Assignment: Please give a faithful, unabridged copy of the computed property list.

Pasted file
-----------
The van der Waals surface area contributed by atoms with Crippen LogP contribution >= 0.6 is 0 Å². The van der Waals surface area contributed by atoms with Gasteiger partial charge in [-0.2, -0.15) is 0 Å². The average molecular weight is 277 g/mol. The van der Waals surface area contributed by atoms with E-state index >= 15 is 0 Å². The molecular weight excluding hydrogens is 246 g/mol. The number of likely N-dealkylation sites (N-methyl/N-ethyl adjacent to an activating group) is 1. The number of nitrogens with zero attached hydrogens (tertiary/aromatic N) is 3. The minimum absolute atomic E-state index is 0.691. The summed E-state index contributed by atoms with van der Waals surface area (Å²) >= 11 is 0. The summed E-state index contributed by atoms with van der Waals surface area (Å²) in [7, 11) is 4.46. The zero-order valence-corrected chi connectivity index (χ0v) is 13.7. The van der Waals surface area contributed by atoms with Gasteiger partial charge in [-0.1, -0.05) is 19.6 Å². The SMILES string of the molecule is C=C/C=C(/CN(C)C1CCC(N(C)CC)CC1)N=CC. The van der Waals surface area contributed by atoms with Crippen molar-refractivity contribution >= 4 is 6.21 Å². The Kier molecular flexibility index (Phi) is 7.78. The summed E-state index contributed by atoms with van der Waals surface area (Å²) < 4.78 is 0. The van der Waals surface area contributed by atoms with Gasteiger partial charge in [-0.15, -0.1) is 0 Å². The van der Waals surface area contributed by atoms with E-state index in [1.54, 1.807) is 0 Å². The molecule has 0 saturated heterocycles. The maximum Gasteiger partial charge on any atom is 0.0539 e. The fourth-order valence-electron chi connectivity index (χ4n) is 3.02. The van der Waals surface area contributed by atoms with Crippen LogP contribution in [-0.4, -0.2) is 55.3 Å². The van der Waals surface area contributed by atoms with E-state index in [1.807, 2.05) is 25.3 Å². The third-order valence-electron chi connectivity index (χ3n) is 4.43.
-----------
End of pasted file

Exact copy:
The van der Waals surface area contributed by atoms with Crippen LogP contribution >= 0.6 is 0 Å². The van der Waals surface area contributed by atoms with Gasteiger partial charge in [-0.2, -0.15) is 0 Å². The average molecular weight is 277 g/mol. The van der Waals surface area contributed by atoms with E-state index >= 15 is 0 Å². The molecular weight excluding hydrogens is 246 g/mol. The number of likely N-dealkylation sites (N-methyl/N-ethyl adjacent to an activating group) is 1. The number of nitrogens with zero attached hydrogens (tertiary/aromatic N) is 3. The minimum absolute atomic E-state index is 0.691. The summed E-state index contributed by atoms with van der Waals surface area (Å²) >= 11 is 0. The summed E-state index contributed by atoms with van der Waals surface area (Å²) in [7, 11) is 4.46. The zero-order valence-corrected chi connectivity index (χ0v) is 13.7. The van der Waals surface area contributed by atoms with Gasteiger partial charge in [-0.1, -0.05) is 19.6 Å². The SMILES string of the molecule is C=C/C=C(/CN(C)C1CCC(N(C)CC)CC1)N=CC. The van der Waals surface area contributed by atoms with Crippen molar-refractivity contribution >= 4 is 6.21 Å². The Kier molecular flexibility index (Phi) is 7.78. The summed E-state index contributed by atoms with van der Waals surface area (Å²) < 4.78 is 0. The van der Waals surface area contributed by atoms with Gasteiger partial charge in [-0.15, -0.1) is 0 Å². The van der Waals surface area contributed by atoms with E-state index in [1.54, 1.807) is 0 Å². The molecule has 0 saturated heterocycles. The maximum Gasteiger partial charge on any atom is 0.0539 e. The fourth-order valence-electron chi connectivity index (χ4n) is 3.02. The van der Waals surface area contributed by atoms with Crippen LogP contribution in [-0.4, -0.2) is 55.3 Å². The van der Waals surface area contributed by atoms with E-state index in [1.807, 2.05) is 25.3 Å². The third-order valence-electron chi connectivity index (χ3n) is 4.43.